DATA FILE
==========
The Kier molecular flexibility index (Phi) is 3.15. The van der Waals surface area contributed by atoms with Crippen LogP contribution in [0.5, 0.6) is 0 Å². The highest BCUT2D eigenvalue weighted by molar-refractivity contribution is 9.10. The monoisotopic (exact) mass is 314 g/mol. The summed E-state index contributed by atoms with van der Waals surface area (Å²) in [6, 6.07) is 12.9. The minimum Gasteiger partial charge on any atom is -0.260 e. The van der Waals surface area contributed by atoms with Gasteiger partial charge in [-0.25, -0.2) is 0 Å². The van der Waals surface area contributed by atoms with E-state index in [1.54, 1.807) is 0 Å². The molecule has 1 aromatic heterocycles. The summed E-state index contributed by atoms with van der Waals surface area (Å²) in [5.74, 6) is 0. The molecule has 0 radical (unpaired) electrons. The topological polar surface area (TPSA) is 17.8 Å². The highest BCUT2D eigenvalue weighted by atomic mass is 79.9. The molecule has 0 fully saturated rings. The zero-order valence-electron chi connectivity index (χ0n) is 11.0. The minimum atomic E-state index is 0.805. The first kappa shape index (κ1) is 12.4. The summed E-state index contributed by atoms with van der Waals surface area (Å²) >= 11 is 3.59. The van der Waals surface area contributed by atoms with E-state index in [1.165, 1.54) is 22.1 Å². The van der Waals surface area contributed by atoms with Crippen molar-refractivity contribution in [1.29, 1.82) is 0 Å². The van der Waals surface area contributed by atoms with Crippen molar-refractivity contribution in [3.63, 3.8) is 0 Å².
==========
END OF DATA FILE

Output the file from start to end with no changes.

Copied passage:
The Kier molecular flexibility index (Phi) is 3.15. The van der Waals surface area contributed by atoms with Crippen LogP contribution in [0.5, 0.6) is 0 Å². The highest BCUT2D eigenvalue weighted by molar-refractivity contribution is 9.10. The monoisotopic (exact) mass is 314 g/mol. The summed E-state index contributed by atoms with van der Waals surface area (Å²) in [6, 6.07) is 12.9. The minimum Gasteiger partial charge on any atom is -0.260 e. The van der Waals surface area contributed by atoms with Gasteiger partial charge in [-0.25, -0.2) is 0 Å². The van der Waals surface area contributed by atoms with E-state index in [1.54, 1.807) is 0 Å². The molecule has 1 aromatic heterocycles. The summed E-state index contributed by atoms with van der Waals surface area (Å²) in [5.74, 6) is 0. The molecule has 0 radical (unpaired) electrons. The topological polar surface area (TPSA) is 17.8 Å². The highest BCUT2D eigenvalue weighted by atomic mass is 79.9. The molecule has 0 fully saturated rings. The zero-order valence-electron chi connectivity index (χ0n) is 11.0. The minimum atomic E-state index is 0.805. The first kappa shape index (κ1) is 12.4. The summed E-state index contributed by atoms with van der Waals surface area (Å²) >= 11 is 3.59. The van der Waals surface area contributed by atoms with E-state index in [1.165, 1.54) is 22.1 Å². The van der Waals surface area contributed by atoms with Crippen molar-refractivity contribution in [1.29, 1.82) is 0 Å². The van der Waals surface area contributed by atoms with Crippen molar-refractivity contribution in [3.63, 3.8) is 0 Å².